NEW YORK (
Royal Bank of Scotland
(RBS - Get Report)
confirmed Friday, Aug. 2, that it had appointed the New Zealand head of its retail banking unit as its new CEO, holding an olive branch to the Edinburgh institution's Westminster overlords as they consider whether to split the bank in two.
Ross McEwan, 56, will replace Stephen Hester, 52, on Oct. 1, Royal Bank announced as it posted first-half results. These showed that overall operating profit rose 5% year-on-year to £1.68 billion ($2.55 billion), in line with forecasts, but declined at the bank's core business.
McEwan will take the helm after Hester was effectively forced out by the U.K. government, which holds about 82% of the bank after rescue funding worth £45.5 billion dispensed at the height of the credit crisis.
The appointment of a retail banker meshes well with the government's desire to refashion the once-thrusting global institution into a dramatically scaled-back consumer and business lender. It comes as the government, aided by advisers Rothschild, Slaughter and May and BlackRock Solutions, weighs whether to split Royal Bank into a "good" and "bad" bank to help boost its lending. P/>Chancellor of the Exchequer George Osborne agreed to the review following a recommendation by a committee of parliamentarians charged with vetting Britain's financial sector. High-profile figures such as former Bank of England Governor Mervyn King had also argued in favor of the split, even though this would inevitably delay the government's long-awaited sell-down of its majority stake. P/>Investec analyst Ian Gordon was among many observers to criticize Hester's forced resignation in June and opposes the notion of the" bad" bank split--a move Hester had previously argued was pointless since he hived off Royal bank's "noncore" business into a separate division back in February 2009 and spent the past four years slashing risky assets.
Gordon Friday welcomed McEwan's appointment. "We believe the importance extends well beyond Ross' own personal credentials. It should signify a degree of strategic continuity and (we hope) help to head off the threat of fresh Government-initiated value-destruction," the analyst noted.
However, although the choice of a retail banking specialist may please regulators, others pointed out McEwan's lack of regulatory and political connections. Before arriving in the U.K. to head Royal Bank's retail bank in September 2012 McEwan led retail banking services at Commonwealth Bank of Australia Ltd. for five years.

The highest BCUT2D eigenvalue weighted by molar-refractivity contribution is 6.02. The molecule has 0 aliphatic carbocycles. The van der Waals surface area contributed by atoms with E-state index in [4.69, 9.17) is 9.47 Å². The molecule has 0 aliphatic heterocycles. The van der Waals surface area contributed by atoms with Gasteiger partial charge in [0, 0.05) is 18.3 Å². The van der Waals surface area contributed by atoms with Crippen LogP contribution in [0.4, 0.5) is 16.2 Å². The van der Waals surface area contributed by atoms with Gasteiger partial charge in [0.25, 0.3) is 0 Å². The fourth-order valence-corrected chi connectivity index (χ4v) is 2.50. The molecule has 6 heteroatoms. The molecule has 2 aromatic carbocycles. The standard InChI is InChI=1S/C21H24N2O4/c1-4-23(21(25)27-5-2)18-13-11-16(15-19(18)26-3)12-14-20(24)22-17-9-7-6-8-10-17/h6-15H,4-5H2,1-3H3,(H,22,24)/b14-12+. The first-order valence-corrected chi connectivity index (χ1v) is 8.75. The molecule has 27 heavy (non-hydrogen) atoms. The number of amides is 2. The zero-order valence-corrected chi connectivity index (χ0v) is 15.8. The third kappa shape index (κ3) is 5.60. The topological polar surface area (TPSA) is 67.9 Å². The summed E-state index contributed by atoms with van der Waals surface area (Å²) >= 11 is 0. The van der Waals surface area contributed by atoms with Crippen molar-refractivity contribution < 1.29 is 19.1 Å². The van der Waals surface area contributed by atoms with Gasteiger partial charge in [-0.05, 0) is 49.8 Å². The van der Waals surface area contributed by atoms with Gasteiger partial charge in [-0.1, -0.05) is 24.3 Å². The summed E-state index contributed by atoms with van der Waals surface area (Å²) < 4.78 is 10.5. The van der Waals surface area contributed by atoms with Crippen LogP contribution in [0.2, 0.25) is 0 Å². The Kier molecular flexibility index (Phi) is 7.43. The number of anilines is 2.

His entire career before Commonwealth Bank was spent in Australia and New Zealand, where he held various roles in the insurance and investment industries from the mid-1980s.
Hester told a conference call Friday that he'd appointed McEwan as retail banking chief last year because of a customer service turnaround he'd achieved at Commonwealth Bank.
"What Ross had done was take one of the major banks in Australia and move it really clearly forward in customer service and therefore customer rankings while making profit out of it," he said. "I was impressed with his detailed operational skills and customer-focused skills. He also has a personality that will do the human things of leadership that will need to be done well."
"I promised him an adventure; he was a little unsure," added Hester. "He will now get a bigger adventure than he bargained for."
Royal Bank of Scotland is preparing to hold an IPO for a minority stake in Providence, R.I.-based
RBS Citizens Financial Group
. in early 2014, a move Hester had initially resisted. First-half operating profit at Citizens, which Royal Bank has been restructuring to improve returns on equity, rose £32 million to £363 million. Operating profit at Royal Bank's markets unit, which the lender is paring back to focus on fixed income, was down by about two thirds to £371 million.
Royal Bank's core group operating profit fell 17% to £2.46 billion.
Royal Bank shares were down 4.6% at 318.2 pence by late morning in London as its results drew unfavorable comparisons with those of bailed-out peer Lloyds Banking Group plc, whose strong first-half results Thursday stoked expectations the state could start selling down its 40% holding as early as this month.
--Written by Laura Board